Graham Fuller is a Middle East expert and the author of Turkey and the Arab Spring. After serving for over twenty-five years with the Central Intelligence Agency in Turkey, Lebanon, and Hong Kong, Fuller has been an analyst for the RAND Corporation, and is currently an Associate Professor at Simon Fraser University in Vancouver.
Patrick Reilly is the Chicago Editor of the Gate, the University of Chicago undergraduate political review.
The two sat down in front of a small group of students on October 31 to discuss a wide array of topics pertaining to Mr. Fuller’s experiences in Middle Eastern affairs.
Patrick Reilly: Let’s begin by talking about your experiences with Afghanistan. Back in the 1980s, the US sponsored a variety of Mujahedeen rebel groups to fight against Soviet interests in that country. Some of those rebel groups eventually wound up turning against the United States. Do you see any parallels between those groups and the Free Syrian Army or the Kurdish Peshmerga, both of which are currently seen as US allies?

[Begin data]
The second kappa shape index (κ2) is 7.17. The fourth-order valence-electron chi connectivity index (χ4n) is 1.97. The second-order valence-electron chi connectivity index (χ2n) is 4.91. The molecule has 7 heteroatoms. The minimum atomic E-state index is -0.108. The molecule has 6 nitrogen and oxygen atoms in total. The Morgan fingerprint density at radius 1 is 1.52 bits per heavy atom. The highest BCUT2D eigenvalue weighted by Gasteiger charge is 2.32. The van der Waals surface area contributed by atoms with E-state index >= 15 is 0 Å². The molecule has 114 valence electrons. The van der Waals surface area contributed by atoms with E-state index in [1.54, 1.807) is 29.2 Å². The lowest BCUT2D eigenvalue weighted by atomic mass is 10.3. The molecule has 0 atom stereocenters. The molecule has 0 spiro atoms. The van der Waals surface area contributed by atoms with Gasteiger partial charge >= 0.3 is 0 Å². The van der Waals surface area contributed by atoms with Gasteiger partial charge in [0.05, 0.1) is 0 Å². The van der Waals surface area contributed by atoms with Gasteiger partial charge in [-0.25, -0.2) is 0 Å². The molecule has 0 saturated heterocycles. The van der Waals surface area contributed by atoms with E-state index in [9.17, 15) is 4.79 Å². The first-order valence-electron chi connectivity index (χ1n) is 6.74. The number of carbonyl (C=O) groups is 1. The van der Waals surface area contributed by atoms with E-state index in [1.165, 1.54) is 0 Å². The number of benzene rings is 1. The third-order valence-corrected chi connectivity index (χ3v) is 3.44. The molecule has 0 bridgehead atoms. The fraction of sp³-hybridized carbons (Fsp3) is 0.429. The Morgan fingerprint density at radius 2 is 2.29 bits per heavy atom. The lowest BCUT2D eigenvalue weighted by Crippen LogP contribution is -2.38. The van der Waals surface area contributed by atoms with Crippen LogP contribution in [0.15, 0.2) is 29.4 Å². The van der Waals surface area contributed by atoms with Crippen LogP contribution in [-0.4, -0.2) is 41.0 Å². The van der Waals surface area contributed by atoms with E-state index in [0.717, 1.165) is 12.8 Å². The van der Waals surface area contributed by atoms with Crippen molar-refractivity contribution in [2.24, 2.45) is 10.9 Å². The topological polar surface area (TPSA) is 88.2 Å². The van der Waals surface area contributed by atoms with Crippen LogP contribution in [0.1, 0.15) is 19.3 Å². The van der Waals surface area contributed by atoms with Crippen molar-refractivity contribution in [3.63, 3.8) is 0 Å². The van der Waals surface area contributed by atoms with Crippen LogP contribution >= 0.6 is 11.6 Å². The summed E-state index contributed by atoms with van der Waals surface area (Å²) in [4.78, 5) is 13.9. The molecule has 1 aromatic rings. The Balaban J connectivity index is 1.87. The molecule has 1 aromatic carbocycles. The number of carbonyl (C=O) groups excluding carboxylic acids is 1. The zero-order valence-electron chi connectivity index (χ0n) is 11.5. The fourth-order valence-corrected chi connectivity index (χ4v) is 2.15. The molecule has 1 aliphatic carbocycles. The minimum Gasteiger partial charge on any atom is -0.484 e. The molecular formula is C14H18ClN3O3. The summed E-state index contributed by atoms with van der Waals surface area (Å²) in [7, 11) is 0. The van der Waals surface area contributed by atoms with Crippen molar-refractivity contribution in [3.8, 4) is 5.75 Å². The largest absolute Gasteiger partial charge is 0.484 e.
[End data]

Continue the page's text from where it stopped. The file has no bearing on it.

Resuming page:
Graham Fuller: Good question. I was CIA station chief in Afghanistan prior to the Soviet invasion in 1979, however I was still with the agency in the wake of the backing of the anti-Soviet jihad. To be clear, the CIA doesn’t make policy: we are tasked with the execution of policy, so that is important to note, that these are general State Department and White House policies and not CIA directives.
There is an interesting debate going on as to whether the US created a monster by supporting the Mujahedeen to drive out the Soviet Union. Many have said that we did create a monster, which after the defeat of the Soviet Union, spun around and attacked us. There is an element of truth to this. You ask an interesting question: Is this similar to the Free Syrian Army and the Kurdish Peshmerga? A lot has happened since the 1980s. In that era, the US unhesitatingly supported Muslims who were anti-Soviet. They were anti-Soviet mostly because the Soviets were atheist, and because of the anti-Muslim violence and rhetoric in the Soviet Union. Furthermore, the Soviet invasion of Muslim countries certainly helped catalyze anti-Soviet sentiment. But now, the situation is different. If there was some gratefulness on the part of some of these Islamist Mujahedeen groups—which were sort of coming into their own for the first time in the 1970s and 80s—that has totally disappeared.